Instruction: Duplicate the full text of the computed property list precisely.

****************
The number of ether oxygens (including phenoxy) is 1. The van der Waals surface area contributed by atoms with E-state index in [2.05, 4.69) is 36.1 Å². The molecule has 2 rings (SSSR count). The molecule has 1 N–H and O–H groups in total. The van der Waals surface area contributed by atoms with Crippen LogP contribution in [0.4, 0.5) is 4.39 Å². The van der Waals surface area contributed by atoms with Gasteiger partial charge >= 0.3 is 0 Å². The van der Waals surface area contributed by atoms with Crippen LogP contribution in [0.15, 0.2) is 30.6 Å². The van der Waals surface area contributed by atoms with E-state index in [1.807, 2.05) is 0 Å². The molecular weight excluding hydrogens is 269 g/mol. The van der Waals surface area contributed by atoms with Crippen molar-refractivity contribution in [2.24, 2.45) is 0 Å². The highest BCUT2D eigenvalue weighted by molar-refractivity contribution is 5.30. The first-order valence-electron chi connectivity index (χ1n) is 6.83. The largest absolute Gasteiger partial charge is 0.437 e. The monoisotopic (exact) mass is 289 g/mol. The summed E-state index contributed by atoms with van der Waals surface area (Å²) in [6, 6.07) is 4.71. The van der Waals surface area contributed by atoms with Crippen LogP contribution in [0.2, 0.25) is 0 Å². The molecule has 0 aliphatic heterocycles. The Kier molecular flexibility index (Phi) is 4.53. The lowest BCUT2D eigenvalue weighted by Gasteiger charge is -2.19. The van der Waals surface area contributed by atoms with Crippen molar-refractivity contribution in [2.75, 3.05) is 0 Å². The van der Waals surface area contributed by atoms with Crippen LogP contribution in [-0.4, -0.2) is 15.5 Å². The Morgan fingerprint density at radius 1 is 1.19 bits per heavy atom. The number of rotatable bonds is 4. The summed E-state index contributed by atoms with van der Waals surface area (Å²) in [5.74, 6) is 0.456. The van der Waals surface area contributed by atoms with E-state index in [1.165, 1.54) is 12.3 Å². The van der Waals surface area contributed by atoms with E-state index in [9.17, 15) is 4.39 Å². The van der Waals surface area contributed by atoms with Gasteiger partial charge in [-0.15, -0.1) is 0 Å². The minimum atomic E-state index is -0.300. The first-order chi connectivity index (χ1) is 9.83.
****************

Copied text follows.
The number of ether oxygens (including phenoxy) is 1. The van der Waals surface area contributed by atoms with E-state index in [2.05, 4.69) is 36.1 Å². The molecule has 2 rings (SSSR count). The molecule has 1 N–H and O–H groups in total. The van der Waals surface area contributed by atoms with Crippen LogP contribution in [0.4, 0.5) is 4.39 Å². The van der Waals surface area contributed by atoms with Gasteiger partial charge >= 0.3 is 0 Å². The van der Waals surface area contributed by atoms with Crippen LogP contribution in [0.15, 0.2) is 30.6 Å². The van der Waals surface area contributed by atoms with E-state index in [1.807, 2.05) is 0 Å². The molecular weight excluding hydrogens is 269 g/mol. The van der Waals surface area contributed by atoms with Crippen molar-refractivity contribution in [2.24, 2.45) is 0 Å². The highest BCUT2D eigenvalue weighted by molar-refractivity contribution is 5.30. The first-order valence-electron chi connectivity index (χ1n) is 6.83. The largest absolute Gasteiger partial charge is 0.437 e. The monoisotopic (exact) mass is 289 g/mol. The summed E-state index contributed by atoms with van der Waals surface area (Å²) in [6, 6.07) is 4.71. The van der Waals surface area contributed by atoms with Crippen LogP contribution in [0.2, 0.25) is 0 Å². The molecule has 0 aliphatic heterocycles. The Kier molecular flexibility index (Phi) is 4.53. The lowest BCUT2D eigenvalue weighted by Gasteiger charge is -2.19. The van der Waals surface area contributed by atoms with Crippen molar-refractivity contribution in [2.75, 3.05) is 0 Å². The van der Waals surface area contributed by atoms with Crippen LogP contribution in [-0.4, -0.2) is 15.5 Å². The Morgan fingerprint density at radius 1 is 1.19 bits per heavy atom. The number of rotatable bonds is 4. The summed E-state index contributed by atoms with van der Waals surface area (Å²) in [5.74, 6) is 0.456. The van der Waals surface area contributed by atoms with E-state index in [1.165, 1.54) is 12.3 Å². The van der Waals surface area contributed by atoms with E-state index in [9.17, 15) is 4.39 Å². The van der Waals surface area contributed by atoms with Gasteiger partial charge in [-0.15, -0.1) is 0 Å². The minimum atomic E-state index is -0.300. The first-order chi connectivity index (χ1) is 9.83.